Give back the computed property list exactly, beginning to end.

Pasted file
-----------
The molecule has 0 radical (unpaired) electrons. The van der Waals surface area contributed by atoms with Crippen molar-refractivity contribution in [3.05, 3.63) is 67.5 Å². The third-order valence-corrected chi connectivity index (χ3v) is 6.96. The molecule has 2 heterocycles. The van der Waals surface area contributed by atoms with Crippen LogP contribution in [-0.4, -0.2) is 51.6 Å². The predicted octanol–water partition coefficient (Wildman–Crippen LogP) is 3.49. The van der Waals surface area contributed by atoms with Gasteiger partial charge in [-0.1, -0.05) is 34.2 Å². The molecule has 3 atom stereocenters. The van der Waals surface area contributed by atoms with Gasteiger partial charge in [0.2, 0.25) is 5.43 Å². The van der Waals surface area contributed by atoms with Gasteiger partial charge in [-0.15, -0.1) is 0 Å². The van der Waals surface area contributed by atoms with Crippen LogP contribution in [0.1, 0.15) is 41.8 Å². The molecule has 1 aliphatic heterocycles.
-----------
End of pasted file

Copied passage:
The molecule has 0 radical (unpaired) electrons. The van der Waals surface area contributed by atoms with Crippen molar-refractivity contribution in [3.05, 3.63) is 67.5 Å². The third-order valence-corrected chi connectivity index (χ3v) is 6.96. The molecule has 2 heterocycles. The van der Waals surface area contributed by atoms with Crippen LogP contribution in [-0.4, -0.2) is 51.6 Å². The predicted octanol–water partition coefficient (Wildman–Crippen LogP) is 3.49. The van der Waals surface area contributed by atoms with Gasteiger partial charge in [-0.1, -0.05) is 34.2 Å². The molecule has 3 atom stereocenters. The van der Waals surface area contributed by atoms with Gasteiger partial charge in [0.2, 0.25) is 5.43 Å². The van der Waals surface area contributed by atoms with Gasteiger partial charge in [-0.15, -0.1) is 0 Å². The van der Waals surface area contributed by atoms with Crippen LogP contribution in [0.1, 0.15) is 41.8 Å². The molecule has 1 aliphatic heterocycles.